It is also possible that Chlamydia trachomatis could be the harbinger of cancer of the cervix and other cancers in males and females who have sexual relationship. Chlamydia trachomatis may also be implicated in primary or secondary infertility since its presence in the female genital tract might contribute to unilateral or bilateral tubal blockage.

Clinical manifestations of Chlamydia trachomatis in men include urethritis, epididymitis, prostatitis, proctitis and Reiter’s syndrome [7]. Though far-fetched, chlamydia infection in men may be a risk-factor for benign and/or malignant prostatic hypertrophy (B/PH).

One thing is certain tough – the variety of Chlamydial infections closely resembles those caused by the gonococcus infections. Hence the management of Chlamydial infections is similar to that of gonococcal infections, though the two organisms are different [10].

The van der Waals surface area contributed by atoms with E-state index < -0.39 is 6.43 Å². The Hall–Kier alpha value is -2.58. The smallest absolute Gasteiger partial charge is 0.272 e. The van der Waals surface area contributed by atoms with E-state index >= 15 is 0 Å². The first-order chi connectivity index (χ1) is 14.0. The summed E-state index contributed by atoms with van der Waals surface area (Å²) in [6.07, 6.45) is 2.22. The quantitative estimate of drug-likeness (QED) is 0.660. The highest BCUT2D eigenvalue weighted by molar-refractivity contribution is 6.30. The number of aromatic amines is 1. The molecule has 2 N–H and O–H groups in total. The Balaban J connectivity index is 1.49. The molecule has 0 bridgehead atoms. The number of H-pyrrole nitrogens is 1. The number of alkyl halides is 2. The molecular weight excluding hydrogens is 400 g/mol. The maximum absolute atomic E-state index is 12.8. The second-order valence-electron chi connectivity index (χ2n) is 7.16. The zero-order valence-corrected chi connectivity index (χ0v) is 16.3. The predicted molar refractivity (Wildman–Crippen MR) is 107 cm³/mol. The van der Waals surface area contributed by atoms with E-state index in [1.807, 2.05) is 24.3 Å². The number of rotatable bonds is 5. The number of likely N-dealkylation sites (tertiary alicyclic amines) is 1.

Many women go about their daily routine unaware that they are infected with Chlamydia. Most do not know that such an infection exists. Hardly is there any survey on Chlamydial infection reported whereas, there is a plethora of reports in other infections such as staphylococcus, tuberculosis, bacteria vaginosis and venereal diseases. The ex tent of damage done to the female genital tract and the out-of-pocket expenses to control this infection has not yet been quantifies. Moreover, how Chlamydial infection contributes to perceived quality of life of women in reproductive age group is still uncertain. Many unintended abortions and infertility occur world-wide but whether Chlamydia trachomatis is a risk factor in any of these is not yet revealed.